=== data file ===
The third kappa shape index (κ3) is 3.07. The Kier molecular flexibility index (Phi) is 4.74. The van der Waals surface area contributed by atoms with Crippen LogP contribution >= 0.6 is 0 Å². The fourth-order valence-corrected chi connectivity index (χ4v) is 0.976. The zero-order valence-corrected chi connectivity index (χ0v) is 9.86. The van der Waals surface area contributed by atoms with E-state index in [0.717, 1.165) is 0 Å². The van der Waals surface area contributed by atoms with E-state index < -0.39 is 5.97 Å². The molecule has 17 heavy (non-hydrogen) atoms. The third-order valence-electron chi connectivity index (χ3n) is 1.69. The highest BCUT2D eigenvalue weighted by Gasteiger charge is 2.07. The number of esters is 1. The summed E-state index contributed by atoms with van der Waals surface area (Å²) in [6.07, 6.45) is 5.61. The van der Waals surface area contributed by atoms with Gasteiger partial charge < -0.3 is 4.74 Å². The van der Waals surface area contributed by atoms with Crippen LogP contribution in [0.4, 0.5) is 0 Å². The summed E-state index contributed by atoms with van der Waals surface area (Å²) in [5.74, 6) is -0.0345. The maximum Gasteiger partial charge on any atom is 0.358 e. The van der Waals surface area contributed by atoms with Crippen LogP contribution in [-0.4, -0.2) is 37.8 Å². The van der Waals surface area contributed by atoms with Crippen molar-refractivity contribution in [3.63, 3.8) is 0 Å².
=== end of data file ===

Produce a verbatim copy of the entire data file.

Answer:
The third kappa shape index (κ3) is 3.07. The Kier molecular flexibility index (Phi) is 4.74. The van der Waals surface area contributed by atoms with Crippen LogP contribution >= 0.6 is 0 Å². The fourth-order valence-corrected chi connectivity index (χ4v) is 0.976. The zero-order valence-corrected chi connectivity index (χ0v) is 9.86. The van der Waals surface area contributed by atoms with E-state index in [0.717, 1.165) is 0 Å². The van der Waals surface area contributed by atoms with E-state index < -0.39 is 5.97 Å². The molecule has 17 heavy (non-hydrogen) atoms. The third-order valence-electron chi connectivity index (χ3n) is 1.69. The highest BCUT2D eigenvalue weighted by Gasteiger charge is 2.07. The number of esters is 1. The summed E-state index contributed by atoms with van der Waals surface area (Å²) in [6.07, 6.45) is 5.61. The van der Waals surface area contributed by atoms with Gasteiger partial charge < -0.3 is 4.74 Å². The van der Waals surface area contributed by atoms with Crippen LogP contribution in [0.4, 0.5) is 0 Å². The summed E-state index contributed by atoms with van der Waals surface area (Å²) in [5.74, 6) is -0.0345. The maximum Gasteiger partial charge on any atom is 0.358 e. The van der Waals surface area contributed by atoms with Crippen LogP contribution in [-0.4, -0.2) is 37.8 Å². The van der Waals surface area contributed by atoms with Crippen molar-refractivity contribution in [3.63, 3.8) is 0 Å².